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mast options for Ruben's Nymph

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  • bradktn
    Does anyone have any experience with mast couplers? I ve seen them in other plans, and would like the option of splitting the RN s mast in to two eight-foot
    Message 1 of 40 , May 29, 2002
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      Does anyone have any experience with mast couplers? I've seen them in
      other plans, and would like the option of splitting the RN's mast in
      to two eight-foot sections. If they would not store in the boat at
      least it would be easier to transport them in the back of my truck.

      Another option would be to replace the leg o' mutton rig with a sprit.
      Any thoughts?
    • wmrpage@aol.com
      In a message dated 6/4/02 7:26:53 AM Central Daylight Time, ... Have you seen Bolger s design # 441? It s in Payson s Build The New Instant Boats . Payson
      Message 40 of 40 , Jun 4, 2002
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        In a message dated 6/4/02 7:26:53 AM Central Daylight Time,
        lincolnr@... writes:


        > Sometimes I think about
        > building my own pedal powered boat since I can't do sliding seat stuff
        > anymore. Maybe even a super skinny flatty with vertical sides, tho of
        > course the increased wetted area would hurt some.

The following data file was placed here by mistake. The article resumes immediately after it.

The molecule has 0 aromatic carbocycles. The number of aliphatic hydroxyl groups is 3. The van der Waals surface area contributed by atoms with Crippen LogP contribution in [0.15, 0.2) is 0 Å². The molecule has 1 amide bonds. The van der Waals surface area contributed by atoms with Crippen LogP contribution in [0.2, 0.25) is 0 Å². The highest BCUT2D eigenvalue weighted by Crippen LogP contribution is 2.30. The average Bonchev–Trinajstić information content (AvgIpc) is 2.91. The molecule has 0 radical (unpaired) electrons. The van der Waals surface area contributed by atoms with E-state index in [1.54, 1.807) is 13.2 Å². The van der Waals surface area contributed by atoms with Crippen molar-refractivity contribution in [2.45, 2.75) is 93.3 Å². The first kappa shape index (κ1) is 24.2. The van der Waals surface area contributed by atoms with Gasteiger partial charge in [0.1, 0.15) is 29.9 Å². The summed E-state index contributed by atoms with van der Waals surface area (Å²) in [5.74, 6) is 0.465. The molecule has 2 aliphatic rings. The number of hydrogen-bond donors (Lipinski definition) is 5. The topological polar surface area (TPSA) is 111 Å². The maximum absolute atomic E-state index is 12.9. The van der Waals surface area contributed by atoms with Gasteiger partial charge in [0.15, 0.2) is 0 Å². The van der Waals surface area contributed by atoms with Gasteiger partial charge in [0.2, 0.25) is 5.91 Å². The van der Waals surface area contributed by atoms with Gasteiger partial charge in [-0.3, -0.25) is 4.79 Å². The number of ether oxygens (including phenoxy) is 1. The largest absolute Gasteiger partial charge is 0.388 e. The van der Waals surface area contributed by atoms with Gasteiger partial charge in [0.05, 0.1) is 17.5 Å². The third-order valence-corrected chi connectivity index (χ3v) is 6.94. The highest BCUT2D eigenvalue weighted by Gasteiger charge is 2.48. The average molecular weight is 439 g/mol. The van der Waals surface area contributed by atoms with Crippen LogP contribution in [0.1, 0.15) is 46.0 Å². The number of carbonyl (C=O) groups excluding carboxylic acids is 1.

>

        Have you seen Bolger's design # 441? It's in Payson's "Build The New Instant
        Boats". Payson refers to is as "Paddlin' Madeline". It's a slender "box",
        19' 6" LOA (Length Over All), perhaps 18' or so LWL (?Length Water Line?;
        ?Load Waterline Length?) (I'm beginning to get the point about "AIA" (or is
        it AAI?) !!), with pedal operated side paddle wheels. It is obviously much
        more hydrodynamically efficient than the production pedal powered commercial
        paddle boats I've seen, not to mention more aesthetically pleasing. As an
        example of Bolger's ingenuity I find it entertaining and instructive, but I
        can't say that I would ever contemplate ever building one.

        Payson does claim that he and the fellow who commissioned the design and
        construction were able to get it "up to a steady seven knots with no
        strain". (The boat has side-by-seating for two pedalers.) "Dynamite"
        wouldn't exaggerate, would he? I haven't tried to run the numbers on
        "Paddlin' Madeline" - for one thing, the photo of it in operation shows a bag
        containing an indeterminate weight of rocks hanging from outside the gunnel
        to keep the boat on an even keel given the disparity of the weight between
        Payson and the owner, for another, he doesn't list their weights, and for a
        third, Gerr's "Propeller Handbook" doesn't include any formulae for paddle
        wheels!

        Ciao for Niao,
        Bill in MN
        (very strong ammonia smell emanating from the kitchen from some very old WEST
        epoxy! Hope the stuff cures?)


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